Concert Reviews | CD Reviews | DVD Reviews | Opera | Early Music | News | Film | Art | Books | Kids


Jérôme Ferrari, Prix Goncourt 2012

available at Amazon
The big literary news in France in the fall is the Prix Goncourt, which went this year to a young novelist named Jérôme Ferrari, 44. He spoke about his new book, Le sermon sur la chute de Rome (The sermon on the fall of Rome, published by Actes Sud), with François Aubel (Jérôme Ferrari, Goncourt 2012, November 2) for Le Figaro. The story concerns a Corsican family (Ferrari's family is from Corsica) living under a curse that afflicts all its generations, with reference to a line from St. Augustine's sermon on the fall of Rome, in The City of God, which gives a universality to the narrative: "The World is like a man, who is born, who grows up, and who dies." As Ferrari told the interviewer, "I found that very beautiful. The birth of the book is in that. St. Augustine is not a part of the novel, he was what initiated it."

Asked about his reaction to winning the prize -- and still being under consideration for others -- Ferrari responded joyfully: "I don't believe it. I will tell you, I am happy to have lived this at least once in my life because if someone had told me this story, I would not have believed it. Believe me, I am going to celebrate a long time. And many times. What is happening right now, I was not expecting it. Not even one little bit. I thought that returning to a rural theme for a novel was going to be fatal for me."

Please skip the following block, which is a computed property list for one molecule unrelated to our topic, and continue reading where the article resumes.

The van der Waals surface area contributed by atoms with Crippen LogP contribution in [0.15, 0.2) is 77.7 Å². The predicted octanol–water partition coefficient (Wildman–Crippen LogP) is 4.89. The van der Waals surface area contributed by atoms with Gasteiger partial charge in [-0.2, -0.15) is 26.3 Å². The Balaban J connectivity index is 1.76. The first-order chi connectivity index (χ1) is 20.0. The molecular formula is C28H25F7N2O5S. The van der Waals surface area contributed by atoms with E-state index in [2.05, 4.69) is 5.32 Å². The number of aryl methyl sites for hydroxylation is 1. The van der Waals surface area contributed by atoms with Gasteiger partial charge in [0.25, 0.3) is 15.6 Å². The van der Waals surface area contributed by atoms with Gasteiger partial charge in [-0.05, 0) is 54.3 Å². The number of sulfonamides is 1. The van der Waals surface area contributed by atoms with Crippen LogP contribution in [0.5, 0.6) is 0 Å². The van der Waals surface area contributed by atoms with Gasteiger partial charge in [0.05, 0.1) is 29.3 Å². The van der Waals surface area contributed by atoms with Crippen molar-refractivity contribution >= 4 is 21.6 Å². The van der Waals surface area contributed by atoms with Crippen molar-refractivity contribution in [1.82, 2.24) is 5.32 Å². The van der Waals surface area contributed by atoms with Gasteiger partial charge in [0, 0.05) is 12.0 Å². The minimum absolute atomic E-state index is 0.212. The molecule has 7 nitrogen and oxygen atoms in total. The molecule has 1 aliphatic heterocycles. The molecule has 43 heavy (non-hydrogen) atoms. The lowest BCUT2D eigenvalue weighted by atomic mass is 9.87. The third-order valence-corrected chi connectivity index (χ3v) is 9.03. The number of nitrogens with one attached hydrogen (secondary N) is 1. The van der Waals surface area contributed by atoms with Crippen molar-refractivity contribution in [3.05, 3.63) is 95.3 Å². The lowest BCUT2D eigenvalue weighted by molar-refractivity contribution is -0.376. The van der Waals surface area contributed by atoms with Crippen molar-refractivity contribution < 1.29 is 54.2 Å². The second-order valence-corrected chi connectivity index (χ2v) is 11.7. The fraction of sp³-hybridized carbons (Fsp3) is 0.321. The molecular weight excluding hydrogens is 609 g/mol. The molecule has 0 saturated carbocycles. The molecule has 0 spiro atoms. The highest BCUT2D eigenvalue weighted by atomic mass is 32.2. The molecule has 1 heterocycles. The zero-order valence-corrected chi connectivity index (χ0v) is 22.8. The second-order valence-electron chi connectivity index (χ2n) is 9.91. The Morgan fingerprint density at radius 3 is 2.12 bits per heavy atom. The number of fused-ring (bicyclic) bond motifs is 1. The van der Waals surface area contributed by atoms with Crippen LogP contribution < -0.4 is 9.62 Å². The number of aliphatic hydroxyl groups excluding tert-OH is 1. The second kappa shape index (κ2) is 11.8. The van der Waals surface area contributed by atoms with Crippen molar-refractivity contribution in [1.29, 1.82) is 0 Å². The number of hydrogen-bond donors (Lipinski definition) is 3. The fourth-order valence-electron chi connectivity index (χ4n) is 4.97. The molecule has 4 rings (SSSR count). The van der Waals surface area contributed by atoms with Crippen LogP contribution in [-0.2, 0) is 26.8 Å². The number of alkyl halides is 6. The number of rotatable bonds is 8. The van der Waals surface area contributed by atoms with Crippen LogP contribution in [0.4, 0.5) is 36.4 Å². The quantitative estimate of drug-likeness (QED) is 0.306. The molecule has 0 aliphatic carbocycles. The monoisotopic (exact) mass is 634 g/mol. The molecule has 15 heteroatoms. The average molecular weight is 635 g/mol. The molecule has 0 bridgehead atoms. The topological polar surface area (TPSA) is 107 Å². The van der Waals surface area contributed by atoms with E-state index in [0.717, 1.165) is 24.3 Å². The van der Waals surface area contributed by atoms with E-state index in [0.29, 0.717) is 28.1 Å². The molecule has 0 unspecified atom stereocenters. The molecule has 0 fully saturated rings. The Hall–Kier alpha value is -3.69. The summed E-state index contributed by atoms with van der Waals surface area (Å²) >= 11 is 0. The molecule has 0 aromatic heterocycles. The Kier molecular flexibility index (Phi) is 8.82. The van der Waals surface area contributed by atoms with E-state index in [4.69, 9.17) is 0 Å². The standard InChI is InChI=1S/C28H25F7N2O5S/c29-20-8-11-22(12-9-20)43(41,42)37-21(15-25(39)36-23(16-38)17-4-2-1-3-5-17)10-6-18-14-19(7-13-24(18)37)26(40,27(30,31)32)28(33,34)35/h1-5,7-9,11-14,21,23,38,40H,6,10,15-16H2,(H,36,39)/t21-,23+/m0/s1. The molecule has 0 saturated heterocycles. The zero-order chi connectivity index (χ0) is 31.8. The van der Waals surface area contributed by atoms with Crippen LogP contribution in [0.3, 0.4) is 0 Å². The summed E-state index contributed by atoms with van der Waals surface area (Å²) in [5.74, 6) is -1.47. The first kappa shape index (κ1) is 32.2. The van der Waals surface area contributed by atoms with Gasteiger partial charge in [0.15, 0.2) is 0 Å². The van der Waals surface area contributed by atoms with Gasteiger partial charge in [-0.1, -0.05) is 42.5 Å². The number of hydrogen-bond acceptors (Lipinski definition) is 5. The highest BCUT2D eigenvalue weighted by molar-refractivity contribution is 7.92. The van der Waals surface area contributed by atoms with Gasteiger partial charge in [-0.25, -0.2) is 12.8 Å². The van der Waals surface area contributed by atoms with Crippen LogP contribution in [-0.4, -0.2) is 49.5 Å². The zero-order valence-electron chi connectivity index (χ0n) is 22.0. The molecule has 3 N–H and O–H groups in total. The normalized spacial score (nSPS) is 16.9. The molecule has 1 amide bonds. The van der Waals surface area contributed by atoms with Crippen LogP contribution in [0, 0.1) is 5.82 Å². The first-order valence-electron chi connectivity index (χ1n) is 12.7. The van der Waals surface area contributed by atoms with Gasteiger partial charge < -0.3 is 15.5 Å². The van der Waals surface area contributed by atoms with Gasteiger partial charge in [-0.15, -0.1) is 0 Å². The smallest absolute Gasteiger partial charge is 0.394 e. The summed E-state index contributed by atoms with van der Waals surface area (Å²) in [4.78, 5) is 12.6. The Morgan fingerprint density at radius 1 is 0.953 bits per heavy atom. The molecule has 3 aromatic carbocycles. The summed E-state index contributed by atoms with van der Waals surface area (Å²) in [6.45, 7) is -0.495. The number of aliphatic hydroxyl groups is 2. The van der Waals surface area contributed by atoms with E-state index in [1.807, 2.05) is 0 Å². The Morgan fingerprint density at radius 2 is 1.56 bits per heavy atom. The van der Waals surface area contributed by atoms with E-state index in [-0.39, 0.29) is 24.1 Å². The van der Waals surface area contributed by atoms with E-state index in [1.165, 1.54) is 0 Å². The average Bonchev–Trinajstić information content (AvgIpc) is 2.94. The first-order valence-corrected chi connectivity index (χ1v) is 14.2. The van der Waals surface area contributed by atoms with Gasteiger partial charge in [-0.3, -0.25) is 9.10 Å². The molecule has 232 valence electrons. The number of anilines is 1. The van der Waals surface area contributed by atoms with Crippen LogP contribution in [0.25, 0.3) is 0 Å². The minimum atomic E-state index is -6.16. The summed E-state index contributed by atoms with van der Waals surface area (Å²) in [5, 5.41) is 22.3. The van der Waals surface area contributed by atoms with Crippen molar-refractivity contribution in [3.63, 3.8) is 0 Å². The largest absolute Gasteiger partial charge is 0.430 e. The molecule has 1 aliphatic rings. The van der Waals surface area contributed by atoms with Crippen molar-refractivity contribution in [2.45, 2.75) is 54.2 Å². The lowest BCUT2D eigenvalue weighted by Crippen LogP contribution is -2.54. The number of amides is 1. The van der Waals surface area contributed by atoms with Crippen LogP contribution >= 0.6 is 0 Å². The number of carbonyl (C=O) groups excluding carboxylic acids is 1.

Ferrari has just been appointed professor of philosophy at the Lycée français of Abu Dhabi, which he says gives him a good distance from all of the hubbub over his win. "It is very good to be over there, in effect," he said. "If I was in Paris or even in Ajaccio, I think I would have more trouble avoiding my tendency towards obsessiveness. I am settling into a new job, a new life, which makes these preoccupations a little healthier." The rest of the interview is worth a read.

In Stockholm, 150 artists have been given carte blanche to create art on the walls of the subway system. You can take a look at the results -- in 90 of the 100 stations have been redecorated -- in this video from Agence France-Presse.

No comments: